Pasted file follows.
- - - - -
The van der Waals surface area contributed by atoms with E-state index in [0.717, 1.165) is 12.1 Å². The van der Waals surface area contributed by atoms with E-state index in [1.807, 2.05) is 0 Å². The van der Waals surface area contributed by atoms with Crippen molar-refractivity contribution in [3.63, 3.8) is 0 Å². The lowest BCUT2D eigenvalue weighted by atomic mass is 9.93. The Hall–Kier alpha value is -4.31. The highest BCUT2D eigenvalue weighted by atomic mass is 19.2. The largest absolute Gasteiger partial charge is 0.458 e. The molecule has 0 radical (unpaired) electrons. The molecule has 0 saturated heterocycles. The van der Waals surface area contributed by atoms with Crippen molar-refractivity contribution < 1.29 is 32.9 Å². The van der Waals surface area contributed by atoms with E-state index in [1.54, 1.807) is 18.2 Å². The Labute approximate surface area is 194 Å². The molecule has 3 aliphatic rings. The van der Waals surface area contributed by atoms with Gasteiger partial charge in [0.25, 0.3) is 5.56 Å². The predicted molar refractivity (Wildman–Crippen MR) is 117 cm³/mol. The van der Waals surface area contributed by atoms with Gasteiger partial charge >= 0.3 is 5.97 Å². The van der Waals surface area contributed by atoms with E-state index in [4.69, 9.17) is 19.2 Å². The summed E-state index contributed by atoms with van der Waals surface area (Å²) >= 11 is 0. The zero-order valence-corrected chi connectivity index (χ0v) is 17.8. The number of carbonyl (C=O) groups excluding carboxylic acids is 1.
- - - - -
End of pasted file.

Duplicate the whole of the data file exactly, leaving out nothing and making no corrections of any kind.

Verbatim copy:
The van der Waals surface area contributed by atoms with E-state index in [0.717, 1.165) is 12.1 Å². The van der Waals surface area contributed by atoms with E-state index in [1.807, 2.05) is 0 Å². The van der Waals surface area contributed by atoms with Crippen molar-refractivity contribution in [3.63, 3.8) is 0 Å². The lowest BCUT2D eigenvalue weighted by atomic mass is 9.93. The Hall–Kier alpha value is -4.31. The highest BCUT2D eigenvalue weighted by atomic mass is 19.2. The largest absolute Gasteiger partial charge is 0.458 e. The molecule has 0 radical (unpaired) electrons. The molecule has 0 saturated heterocycles. The van der Waals surface area contributed by atoms with Crippen molar-refractivity contribution < 1.29 is 32.9 Å². The van der Waals surface area contributed by atoms with E-state index in [1.54, 1.807) is 18.2 Å². The Labute approximate surface area is 194 Å². The molecule has 3 aliphatic rings. The van der Waals surface area contributed by atoms with Gasteiger partial charge in [0.25, 0.3) is 5.56 Å². The predicted molar refractivity (Wildman–Crippen MR) is 117 cm³/mol. The van der Waals surface area contributed by atoms with Gasteiger partial charge >= 0.3 is 5.97 Å². The van der Waals surface area contributed by atoms with E-state index in [4.69, 9.17) is 19.2 Å². The summed E-state index contributed by atoms with van der Waals surface area (Å²) >= 11 is 0. The zero-order valence-corrected chi connectivity index (χ0v) is 17.8. The number of carbonyl (C=O) groups excluding carboxylic acids is 1.